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Wednesday, October 12, 2011

Objectivity #2: The “Dirty Hands” Argument for Ethics in Evidence

Some argue that generating and interpreting data for purposes of risk assessment invariably introduces ethical (and other value) considerations that might not only go beyond, but might even conflict with, the “accepted canons of objective scientific reporting.”  This thesis, we may call it the thesis of ethics in evidence and inference, some think, shows that an ethical interpretation of evidence may warrant violating canons of scientific objectivity, and even that a scientist must choose between norms of morality and objectivity.

The reasoning is that since the scientists’ hands must invariably get “dirty” with policy and other values, they should opt for interpreting evidence in a way that promotes ethically sound values, or maximizes public benefit (in some sense).

I call this the “dirty hands” argument, alluding to a term used by philosopher Carl Cranor (1994).1
I cannot say how far its proponents would endorse taking the argument.2 However, it seems that if this thesis is accepted, it may be possible to regard as "unethical" the objective reporting of scientific uncertainties in evidence.  This consequence is worrisome: in fact, it would conflict with the generally accepted imperative for an ethical interpretation of scientific evidence.

Nevertheless, the “dirty hands” argument as advanced has apparently plausible premises, one or more of which would need to be denied to avoid the conclusion which otherwise follows deductively. It goes roughly as follows:

  1. Whether observed data are taken as evidence of a risk depends on a methodological decision as to when to reject the null hypothesis of no risk  H0 (and infer the data are evidence of a risk).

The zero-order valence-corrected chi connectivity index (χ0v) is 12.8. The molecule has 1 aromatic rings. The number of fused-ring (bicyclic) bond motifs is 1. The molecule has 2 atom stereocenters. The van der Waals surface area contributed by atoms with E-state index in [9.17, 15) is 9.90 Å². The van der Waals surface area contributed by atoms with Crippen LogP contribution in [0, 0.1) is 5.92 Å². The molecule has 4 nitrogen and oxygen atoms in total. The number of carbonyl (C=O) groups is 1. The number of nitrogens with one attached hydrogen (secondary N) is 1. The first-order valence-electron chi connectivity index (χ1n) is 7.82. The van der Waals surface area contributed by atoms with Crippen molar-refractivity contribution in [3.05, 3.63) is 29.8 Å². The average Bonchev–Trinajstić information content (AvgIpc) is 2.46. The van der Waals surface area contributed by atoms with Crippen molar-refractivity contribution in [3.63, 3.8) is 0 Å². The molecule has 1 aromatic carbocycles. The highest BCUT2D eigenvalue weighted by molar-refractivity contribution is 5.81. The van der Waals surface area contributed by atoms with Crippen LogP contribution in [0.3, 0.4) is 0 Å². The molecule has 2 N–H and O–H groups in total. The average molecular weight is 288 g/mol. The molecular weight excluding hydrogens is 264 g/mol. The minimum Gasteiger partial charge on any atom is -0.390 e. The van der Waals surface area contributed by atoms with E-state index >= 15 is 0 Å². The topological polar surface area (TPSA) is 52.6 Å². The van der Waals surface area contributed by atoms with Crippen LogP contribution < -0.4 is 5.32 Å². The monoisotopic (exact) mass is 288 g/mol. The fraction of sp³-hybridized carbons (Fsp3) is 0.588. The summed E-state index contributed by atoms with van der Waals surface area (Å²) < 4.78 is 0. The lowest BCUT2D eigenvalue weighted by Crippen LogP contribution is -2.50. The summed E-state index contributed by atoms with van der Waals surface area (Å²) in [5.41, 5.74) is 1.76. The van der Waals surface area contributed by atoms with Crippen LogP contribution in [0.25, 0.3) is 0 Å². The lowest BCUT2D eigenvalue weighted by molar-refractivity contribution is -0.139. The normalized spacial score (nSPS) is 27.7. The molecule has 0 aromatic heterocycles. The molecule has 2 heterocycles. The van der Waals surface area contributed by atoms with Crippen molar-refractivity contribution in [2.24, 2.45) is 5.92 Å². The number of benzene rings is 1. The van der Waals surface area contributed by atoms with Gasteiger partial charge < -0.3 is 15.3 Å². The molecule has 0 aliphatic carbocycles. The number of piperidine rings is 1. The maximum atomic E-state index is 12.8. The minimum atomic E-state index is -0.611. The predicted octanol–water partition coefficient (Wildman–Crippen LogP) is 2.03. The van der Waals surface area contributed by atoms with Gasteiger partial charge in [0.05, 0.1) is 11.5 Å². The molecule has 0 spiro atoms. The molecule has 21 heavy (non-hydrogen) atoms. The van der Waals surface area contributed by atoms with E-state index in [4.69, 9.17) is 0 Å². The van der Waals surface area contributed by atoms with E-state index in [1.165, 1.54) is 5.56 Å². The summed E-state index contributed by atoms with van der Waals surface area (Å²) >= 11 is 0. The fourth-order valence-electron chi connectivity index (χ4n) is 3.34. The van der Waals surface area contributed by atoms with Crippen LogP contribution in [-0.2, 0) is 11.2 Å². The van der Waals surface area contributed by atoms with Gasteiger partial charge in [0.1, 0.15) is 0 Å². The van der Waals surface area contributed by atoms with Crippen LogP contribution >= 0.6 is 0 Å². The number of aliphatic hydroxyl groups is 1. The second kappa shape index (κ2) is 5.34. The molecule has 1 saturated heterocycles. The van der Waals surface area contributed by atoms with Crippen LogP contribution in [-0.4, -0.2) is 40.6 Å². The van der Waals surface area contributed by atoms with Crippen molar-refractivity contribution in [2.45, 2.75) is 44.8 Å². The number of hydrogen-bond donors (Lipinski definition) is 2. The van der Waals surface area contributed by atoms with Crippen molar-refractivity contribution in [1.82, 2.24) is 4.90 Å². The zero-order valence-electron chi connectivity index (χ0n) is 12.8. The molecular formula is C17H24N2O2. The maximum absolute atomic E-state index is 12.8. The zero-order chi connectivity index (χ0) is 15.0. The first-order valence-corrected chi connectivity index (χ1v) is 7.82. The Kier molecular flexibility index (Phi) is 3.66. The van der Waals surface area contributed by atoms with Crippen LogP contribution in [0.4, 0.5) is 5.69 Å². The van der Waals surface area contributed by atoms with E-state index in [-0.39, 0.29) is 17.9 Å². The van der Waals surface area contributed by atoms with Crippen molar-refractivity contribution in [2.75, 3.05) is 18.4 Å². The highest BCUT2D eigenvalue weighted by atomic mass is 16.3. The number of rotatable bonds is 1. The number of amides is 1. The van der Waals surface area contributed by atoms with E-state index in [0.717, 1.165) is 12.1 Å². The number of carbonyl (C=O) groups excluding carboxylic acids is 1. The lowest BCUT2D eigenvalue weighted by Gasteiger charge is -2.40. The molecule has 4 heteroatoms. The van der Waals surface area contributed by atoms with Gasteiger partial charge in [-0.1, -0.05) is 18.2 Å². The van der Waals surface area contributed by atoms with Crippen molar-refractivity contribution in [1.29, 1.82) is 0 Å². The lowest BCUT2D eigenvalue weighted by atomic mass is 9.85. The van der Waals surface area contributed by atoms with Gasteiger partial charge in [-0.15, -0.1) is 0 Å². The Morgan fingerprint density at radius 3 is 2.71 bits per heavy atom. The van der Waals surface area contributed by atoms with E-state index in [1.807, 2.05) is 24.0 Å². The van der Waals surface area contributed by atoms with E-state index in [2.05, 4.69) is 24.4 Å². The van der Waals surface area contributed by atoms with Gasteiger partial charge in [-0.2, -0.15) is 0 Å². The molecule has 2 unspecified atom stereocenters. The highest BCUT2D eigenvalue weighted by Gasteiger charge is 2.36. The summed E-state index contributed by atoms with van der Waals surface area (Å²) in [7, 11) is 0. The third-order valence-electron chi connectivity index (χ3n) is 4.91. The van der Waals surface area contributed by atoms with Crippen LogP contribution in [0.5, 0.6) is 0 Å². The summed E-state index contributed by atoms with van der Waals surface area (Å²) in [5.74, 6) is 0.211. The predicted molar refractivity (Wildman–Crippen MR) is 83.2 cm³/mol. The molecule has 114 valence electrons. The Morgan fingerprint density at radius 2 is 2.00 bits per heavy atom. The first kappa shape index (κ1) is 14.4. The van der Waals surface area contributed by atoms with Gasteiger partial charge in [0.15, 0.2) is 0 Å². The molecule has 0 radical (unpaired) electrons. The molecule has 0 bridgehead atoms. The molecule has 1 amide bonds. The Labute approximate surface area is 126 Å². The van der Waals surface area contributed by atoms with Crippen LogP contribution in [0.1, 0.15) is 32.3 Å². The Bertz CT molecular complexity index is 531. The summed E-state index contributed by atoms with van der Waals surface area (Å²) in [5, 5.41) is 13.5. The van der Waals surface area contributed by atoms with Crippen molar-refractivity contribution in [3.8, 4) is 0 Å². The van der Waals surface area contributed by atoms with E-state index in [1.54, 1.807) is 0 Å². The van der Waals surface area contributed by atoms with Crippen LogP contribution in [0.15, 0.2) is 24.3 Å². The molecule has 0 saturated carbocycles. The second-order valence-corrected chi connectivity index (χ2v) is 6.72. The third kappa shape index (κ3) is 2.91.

2. Thus interpreting data to feed into policy decisions with potentially serious risks to the public, the scientist is actually engaged in matters of policy (what is generally framed as an issue of evidence and science, is actually an issue of policy values, ethics, and politics). 
  3.  The public funds scientific research and the scientist should be responsible for promoting the public good, so scientists should interpret risk evidence so as to maximize public benefit.
  4. Therefore, a responsible (ethical) interpretation of scientific data on risks is one that maximizes public benefit--and one that does not do so is irresponsible or unethical. 
  5. Public benefit is maximized by minimizing the chance of failing to find a risk.  This leads to the conclusion in 6:
  6. CONCLUSION: In situations of risk assessment the ethical interpreter of evidence will maximize the chance of inferring there is a risk--even if this means inferring a risk when there is none with high probability (or at least a probability much higher than is normally countenanced)

The argument about ethics in evidence is often put in terms of balancing type 1 and 2 errors.

Type I error:
test T finds evidence of an increased risk ( H0 is rejected), when in fact the risk is absent (false positive)

Type II error:
test T does not find evidence of an increased risk ( H0 is accepted), when in fact an increased risk δ is present (false negative).

The traditional balance of type I and type II error probabilities, wherein type I errors are minimized, some argue, is unethical. Rather than minimize type I errors, it might be  claimed, an “ethical” tester should minimize type II errors.

I claim that at least 3 of the premises, while plausible-sounding, are false.  What do you think?


(1) Cranor (to my knowledge) was among the first to articulate the argument in philosophy, in relation to statistical significance tests (it is echoed by more recent philosophers of evidence based policy):
Scientists should adopt more health protective evidentiary standards, even when they are not consistent with the most demanding inferential standards of the field.  That is, scientists may be forced to choose between the evidentiary ideals of their fields and the moral value of protecting the public from exposure to toxins, frequently they cannot realize both (Cranor 1994, pp. 169-70).

 Kristin Shrader-Frechette has advanced analogous arguments in numerous risk research contexts.

(2) I should note that Cranor is aware that properly scrutinizing statistical tests can advance matters here.

Cranor, C. (1994), “Public Health Research and Uncertainty”, in K. Shrader-Frechette, Ethics of Sciencetific Research.  Rowman and Littlefield, pp. 169-186.

Shrader-Frechette, K. (1994), Ethics of Scientific Research, Rowman and Littlefield

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